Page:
Who doesn’t love and miss Mark Harmon playing the role of Gibbs on the long-running television show CBS NCIS? We all miss him on the program, but almost twenty years is a pretty solid run, don’t you think? We certainly think so.
While he may not be acting on NCIS anymore, perhaps the actor, somewhere, is working on his other passion that we suspect you may not already be familiar with when it comes to Harmon: carpentry. Yes, you may recall from earlier seasons that the character Harmon played on NCIS, Gibbs, had a bit of a hobby in woodworking. Well, now we know that there was another reason for this and that is the character playing him had the same sort of passion.
Harmon said, “I used to hang out in my dad’s workshop on weekends. …Later, when I was starting out as an actor, I became a roofer and a framer to make money,” he shared. “But what I really enjoyed was [finishing] work. I like the longevity of it. If you do it right, it will be around a lot longer than you are.”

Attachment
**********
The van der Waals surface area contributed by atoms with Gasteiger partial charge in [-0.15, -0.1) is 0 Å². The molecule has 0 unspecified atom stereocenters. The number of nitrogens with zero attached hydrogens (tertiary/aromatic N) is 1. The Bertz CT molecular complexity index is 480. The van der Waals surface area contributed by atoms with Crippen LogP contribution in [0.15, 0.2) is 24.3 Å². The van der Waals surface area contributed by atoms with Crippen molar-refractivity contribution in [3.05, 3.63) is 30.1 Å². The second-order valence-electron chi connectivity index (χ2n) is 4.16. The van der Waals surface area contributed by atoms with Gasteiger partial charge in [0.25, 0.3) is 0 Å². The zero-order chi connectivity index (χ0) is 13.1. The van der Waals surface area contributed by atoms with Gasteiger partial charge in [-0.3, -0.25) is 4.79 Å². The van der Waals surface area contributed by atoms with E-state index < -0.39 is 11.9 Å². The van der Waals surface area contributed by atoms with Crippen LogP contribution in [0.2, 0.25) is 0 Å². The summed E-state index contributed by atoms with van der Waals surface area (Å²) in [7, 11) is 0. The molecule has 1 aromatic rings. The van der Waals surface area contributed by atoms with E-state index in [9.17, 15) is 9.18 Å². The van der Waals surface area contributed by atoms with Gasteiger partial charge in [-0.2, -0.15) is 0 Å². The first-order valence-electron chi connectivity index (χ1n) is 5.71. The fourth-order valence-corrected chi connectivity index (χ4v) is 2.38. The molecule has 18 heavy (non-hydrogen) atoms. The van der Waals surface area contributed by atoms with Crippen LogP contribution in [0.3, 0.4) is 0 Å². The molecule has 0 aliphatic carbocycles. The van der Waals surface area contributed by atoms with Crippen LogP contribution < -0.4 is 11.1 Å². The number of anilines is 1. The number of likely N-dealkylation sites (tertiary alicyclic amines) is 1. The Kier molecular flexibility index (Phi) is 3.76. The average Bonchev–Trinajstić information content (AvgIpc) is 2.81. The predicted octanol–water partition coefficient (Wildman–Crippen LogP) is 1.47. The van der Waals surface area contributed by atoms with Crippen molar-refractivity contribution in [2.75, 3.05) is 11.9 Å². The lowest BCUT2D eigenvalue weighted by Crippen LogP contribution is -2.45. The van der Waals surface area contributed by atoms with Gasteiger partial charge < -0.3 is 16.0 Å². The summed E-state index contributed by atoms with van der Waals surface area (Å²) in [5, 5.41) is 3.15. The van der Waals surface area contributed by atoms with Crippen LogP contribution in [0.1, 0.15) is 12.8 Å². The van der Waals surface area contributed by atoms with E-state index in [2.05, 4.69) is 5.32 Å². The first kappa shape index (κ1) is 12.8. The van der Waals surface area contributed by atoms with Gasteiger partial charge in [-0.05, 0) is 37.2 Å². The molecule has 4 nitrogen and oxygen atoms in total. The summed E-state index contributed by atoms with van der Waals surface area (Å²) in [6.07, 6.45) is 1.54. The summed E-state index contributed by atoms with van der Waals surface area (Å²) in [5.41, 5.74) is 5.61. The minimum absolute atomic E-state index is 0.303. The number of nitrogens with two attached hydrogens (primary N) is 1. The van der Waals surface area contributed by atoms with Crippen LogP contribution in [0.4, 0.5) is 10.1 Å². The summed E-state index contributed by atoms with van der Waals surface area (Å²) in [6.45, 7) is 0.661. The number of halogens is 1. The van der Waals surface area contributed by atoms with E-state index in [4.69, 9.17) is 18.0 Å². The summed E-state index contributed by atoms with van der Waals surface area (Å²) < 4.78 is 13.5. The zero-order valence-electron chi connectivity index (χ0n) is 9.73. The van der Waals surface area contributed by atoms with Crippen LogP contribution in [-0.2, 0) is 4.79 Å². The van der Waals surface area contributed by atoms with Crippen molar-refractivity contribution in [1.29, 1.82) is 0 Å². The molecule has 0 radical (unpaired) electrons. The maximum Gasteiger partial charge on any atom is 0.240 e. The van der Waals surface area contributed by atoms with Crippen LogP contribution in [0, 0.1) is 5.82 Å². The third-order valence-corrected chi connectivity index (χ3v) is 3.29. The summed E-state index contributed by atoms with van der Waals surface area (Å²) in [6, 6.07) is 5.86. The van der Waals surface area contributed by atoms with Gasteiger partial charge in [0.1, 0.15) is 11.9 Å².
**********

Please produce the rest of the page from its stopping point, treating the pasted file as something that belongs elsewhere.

Mark Harmon and NCIS and Carpentry
Oh man, how cool is this, Outsiders? Harmon obviously paid his dues as an actor, and it resulted in him finding his way to NCIS where he starred as Gibbs for so many seasons. Lots of actors when they’re starting out have to work odd jobs to make ends meet. Harmon was no different. He just may have chosen a different side hustle in roofing and framing, while many wait tables or work at coffee shops. But it sounds right, doesn’t it? That Harmon, before reaching fame in acting worked as a roofer or a framer. What’s cooler is that his dad instilled this love of carpentry in him at a young age. Without his dad working with him on it as a kid, who knows if he figures this out in adulthood. His last point about the finishing aspect of it is fascinating and something we may not consider. When you do it right and take your time, that wood creation should last a really long time, even longer than you. Isn’t that something?
If Harmon wasn’t acting what we would have been doing? Yes, he would have been working as a carpenter. He said, “For me it was about materials and doing right. If you did it right, [the project] outlasted you. I still enjoy [carpentry], but I think that’s probably what I would have been trying to do had I not been [acting].”
It was the simplicity and organization of it that drew him to carpentry it seems. That if you took your time, followed the right steps and really took the time to do it right then you could create something cool and beautiful that lasts a lifetime. We get it.